John Wiley & Sons v. Williams

Intellectual Property

New York Law Journal

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Judge P. Kevin Castel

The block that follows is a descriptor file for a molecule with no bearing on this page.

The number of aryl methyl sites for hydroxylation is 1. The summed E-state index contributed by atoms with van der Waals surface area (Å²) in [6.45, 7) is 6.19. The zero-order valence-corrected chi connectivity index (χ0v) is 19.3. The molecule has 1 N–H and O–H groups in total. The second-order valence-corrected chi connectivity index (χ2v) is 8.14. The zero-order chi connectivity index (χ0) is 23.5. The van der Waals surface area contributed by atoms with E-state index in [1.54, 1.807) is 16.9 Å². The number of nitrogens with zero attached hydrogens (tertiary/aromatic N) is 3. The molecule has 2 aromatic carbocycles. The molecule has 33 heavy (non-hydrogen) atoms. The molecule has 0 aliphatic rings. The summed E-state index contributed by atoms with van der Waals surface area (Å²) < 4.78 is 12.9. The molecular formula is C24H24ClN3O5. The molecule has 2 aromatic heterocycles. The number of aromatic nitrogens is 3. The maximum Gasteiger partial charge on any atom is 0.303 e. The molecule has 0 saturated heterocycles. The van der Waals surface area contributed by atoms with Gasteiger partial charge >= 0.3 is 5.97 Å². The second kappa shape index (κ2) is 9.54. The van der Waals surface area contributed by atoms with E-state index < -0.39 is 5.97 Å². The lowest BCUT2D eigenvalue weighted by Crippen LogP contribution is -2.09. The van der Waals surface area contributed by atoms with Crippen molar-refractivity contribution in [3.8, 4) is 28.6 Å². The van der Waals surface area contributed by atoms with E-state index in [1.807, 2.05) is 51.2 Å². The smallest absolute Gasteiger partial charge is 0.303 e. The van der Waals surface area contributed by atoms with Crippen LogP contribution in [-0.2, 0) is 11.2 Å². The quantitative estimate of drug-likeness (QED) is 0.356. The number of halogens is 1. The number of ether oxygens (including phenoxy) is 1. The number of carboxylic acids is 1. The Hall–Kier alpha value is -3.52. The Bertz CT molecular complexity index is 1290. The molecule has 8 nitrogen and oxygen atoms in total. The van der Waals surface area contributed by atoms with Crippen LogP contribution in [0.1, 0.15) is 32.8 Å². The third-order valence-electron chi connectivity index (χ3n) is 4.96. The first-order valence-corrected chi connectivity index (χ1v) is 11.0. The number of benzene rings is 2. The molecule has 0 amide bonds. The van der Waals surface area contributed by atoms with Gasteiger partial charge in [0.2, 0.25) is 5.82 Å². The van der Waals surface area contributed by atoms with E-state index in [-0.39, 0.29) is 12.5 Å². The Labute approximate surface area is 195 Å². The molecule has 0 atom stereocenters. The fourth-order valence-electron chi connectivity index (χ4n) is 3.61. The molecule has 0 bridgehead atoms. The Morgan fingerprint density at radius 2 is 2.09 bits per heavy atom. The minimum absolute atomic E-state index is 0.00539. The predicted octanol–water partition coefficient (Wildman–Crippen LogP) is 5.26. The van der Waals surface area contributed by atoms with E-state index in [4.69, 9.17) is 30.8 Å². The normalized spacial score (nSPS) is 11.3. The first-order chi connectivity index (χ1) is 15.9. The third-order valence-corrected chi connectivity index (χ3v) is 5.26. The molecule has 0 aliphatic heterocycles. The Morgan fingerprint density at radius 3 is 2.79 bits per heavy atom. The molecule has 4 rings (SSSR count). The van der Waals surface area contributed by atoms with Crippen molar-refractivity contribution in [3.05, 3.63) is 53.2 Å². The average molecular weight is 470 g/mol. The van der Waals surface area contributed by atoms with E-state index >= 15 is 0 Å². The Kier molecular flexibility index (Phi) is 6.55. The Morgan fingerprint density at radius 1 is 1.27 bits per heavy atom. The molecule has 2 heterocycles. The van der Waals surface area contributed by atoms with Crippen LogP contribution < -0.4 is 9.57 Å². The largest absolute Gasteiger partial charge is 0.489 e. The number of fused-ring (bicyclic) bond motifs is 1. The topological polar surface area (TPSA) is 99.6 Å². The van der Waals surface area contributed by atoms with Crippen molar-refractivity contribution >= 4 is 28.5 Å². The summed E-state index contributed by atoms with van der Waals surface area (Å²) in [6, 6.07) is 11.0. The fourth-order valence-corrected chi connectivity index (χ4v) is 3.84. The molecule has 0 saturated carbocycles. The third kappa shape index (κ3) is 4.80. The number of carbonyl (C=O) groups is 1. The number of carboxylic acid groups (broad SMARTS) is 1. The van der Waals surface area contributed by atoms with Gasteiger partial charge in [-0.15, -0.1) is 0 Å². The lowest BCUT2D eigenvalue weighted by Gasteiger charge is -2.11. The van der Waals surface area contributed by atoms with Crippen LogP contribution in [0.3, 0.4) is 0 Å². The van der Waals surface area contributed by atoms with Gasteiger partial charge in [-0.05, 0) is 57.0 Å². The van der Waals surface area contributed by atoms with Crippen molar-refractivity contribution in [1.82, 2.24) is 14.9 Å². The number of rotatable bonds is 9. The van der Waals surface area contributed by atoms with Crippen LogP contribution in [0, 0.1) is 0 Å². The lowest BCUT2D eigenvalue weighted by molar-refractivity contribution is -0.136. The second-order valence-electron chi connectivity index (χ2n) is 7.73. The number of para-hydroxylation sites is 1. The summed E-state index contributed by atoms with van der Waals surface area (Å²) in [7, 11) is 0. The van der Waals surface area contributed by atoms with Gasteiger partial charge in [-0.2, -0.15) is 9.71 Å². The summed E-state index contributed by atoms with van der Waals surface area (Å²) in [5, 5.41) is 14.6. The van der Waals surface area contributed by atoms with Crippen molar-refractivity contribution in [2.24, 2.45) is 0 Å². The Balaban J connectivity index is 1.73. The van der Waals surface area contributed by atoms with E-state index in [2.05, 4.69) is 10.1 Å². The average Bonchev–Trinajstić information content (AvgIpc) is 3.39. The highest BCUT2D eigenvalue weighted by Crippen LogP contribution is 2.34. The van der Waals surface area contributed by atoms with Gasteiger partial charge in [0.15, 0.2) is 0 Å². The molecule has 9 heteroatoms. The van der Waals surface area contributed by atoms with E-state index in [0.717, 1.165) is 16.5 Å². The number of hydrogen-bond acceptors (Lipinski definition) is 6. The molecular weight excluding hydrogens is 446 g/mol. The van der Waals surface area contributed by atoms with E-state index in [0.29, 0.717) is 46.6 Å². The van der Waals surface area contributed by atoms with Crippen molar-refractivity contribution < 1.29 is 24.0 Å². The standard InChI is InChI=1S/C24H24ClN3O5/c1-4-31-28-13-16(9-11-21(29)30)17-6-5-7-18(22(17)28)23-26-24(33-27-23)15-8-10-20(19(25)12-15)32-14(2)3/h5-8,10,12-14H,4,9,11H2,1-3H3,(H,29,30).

Alleging unlawful sharing of its "For Dummies®" books through BitTorrent file-sharing software, publisher John Wiley & Sons asserted claims of copyright and trademark infringement, trademark counterfeiting, and unfair competition. After subpoenaing Internet service providers to identify defendants based on Internet protocol addresses, its amended complaint named six defendants including Williams, Reyes and Carrion. Williams, Reyes and Carrion neither answered Wiley's amended complaint not appeared in its lawsuit. Granting default judgment, the court awarded Wiley $3,000 in statutory damages under 17 USC §504 against each of the three. Wiley had sought $5,000 in damages for each defendants' copyright violation. In finding $3,000 sufficient to compensate Wiley and deter others from future infringement, the court noted that despite the lesser retail price for an individual "For Dummies®" title, unlawful BitTorrrent distribution threatens Wiley's profitability. Finding that Wiley suffered irreparable injury as a result of defendants' unlawful downloads of its copyrighted works, the court enjoined defendants from infringing the copyright of any of Wiley's works having "For Dummies®" in its title.

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